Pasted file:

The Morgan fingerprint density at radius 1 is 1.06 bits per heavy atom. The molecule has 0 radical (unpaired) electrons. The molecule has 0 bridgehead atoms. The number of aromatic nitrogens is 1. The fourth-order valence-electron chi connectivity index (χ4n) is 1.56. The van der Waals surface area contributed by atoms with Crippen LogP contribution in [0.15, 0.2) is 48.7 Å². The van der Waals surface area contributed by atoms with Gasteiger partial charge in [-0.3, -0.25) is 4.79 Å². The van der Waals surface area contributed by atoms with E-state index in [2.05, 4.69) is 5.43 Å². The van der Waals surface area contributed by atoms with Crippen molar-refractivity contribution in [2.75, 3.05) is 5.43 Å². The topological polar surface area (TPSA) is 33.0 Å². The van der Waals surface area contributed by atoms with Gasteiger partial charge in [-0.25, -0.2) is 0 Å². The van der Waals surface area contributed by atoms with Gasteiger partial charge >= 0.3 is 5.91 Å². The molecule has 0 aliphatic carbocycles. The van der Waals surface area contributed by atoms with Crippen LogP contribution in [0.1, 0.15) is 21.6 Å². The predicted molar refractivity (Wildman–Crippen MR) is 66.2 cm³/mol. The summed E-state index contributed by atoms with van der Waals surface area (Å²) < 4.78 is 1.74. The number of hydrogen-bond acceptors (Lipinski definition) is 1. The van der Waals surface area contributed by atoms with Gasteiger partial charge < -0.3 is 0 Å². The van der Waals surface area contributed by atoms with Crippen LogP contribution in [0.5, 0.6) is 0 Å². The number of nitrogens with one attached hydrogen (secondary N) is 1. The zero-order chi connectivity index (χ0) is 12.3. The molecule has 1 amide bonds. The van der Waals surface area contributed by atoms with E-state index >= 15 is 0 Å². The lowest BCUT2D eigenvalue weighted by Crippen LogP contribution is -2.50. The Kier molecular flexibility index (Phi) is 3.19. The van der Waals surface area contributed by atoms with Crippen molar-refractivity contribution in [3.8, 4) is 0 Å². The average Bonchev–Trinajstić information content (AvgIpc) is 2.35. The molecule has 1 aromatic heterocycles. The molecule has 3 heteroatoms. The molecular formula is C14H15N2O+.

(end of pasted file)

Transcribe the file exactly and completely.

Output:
The Morgan fingerprint density at radius 1 is 1.06 bits per heavy atom. The molecule has 0 radical (unpaired) electrons. The molecule has 0 bridgehead atoms. The number of aromatic nitrogens is 1. The fourth-order valence-electron chi connectivity index (χ4n) is 1.56. The van der Waals surface area contributed by atoms with Crippen LogP contribution in [0.15, 0.2) is 48.7 Å². The van der Waals surface area contributed by atoms with Gasteiger partial charge in [-0.3, -0.25) is 4.79 Å². The van der Waals surface area contributed by atoms with E-state index in [2.05, 4.69) is 5.43 Å². The van der Waals surface area contributed by atoms with Crippen molar-refractivity contribution in [2.75, 3.05) is 5.43 Å². The topological polar surface area (TPSA) is 33.0 Å². The van der Waals surface area contributed by atoms with Gasteiger partial charge in [-0.25, -0.2) is 0 Å². The van der Waals surface area contributed by atoms with Gasteiger partial charge >= 0.3 is 5.91 Å². The molecule has 0 aliphatic carbocycles. The van der Waals surface area contributed by atoms with Crippen LogP contribution in [0.1, 0.15) is 21.6 Å². The predicted molar refractivity (Wildman–Crippen MR) is 66.2 cm³/mol. The summed E-state index contributed by atoms with van der Waals surface area (Å²) < 4.78 is 1.74. The number of hydrogen-bond acceptors (Lipinski definition) is 1. The van der Waals surface area contributed by atoms with Gasteiger partial charge < -0.3 is 0 Å². The van der Waals surface area contributed by atoms with Crippen LogP contribution in [0.5, 0.6) is 0 Å². The number of nitrogens with one attached hydrogen (secondary N) is 1. The zero-order chi connectivity index (χ0) is 12.3. The molecule has 1 amide bonds. The van der Waals surface area contributed by atoms with E-state index >= 15 is 0 Å². The lowest BCUT2D eigenvalue weighted by Crippen LogP contribution is -2.50. The Kier molecular flexibility index (Phi) is 3.19. The van der Waals surface area contributed by atoms with Crippen molar-refractivity contribution in [3.8, 4) is 0 Å². The average Bonchev–Trinajstić information content (AvgIpc) is 2.35. The molecule has 1 aromatic heterocycles. The molecule has 3 heteroatoms. The molecular formula is C14H15N2O+.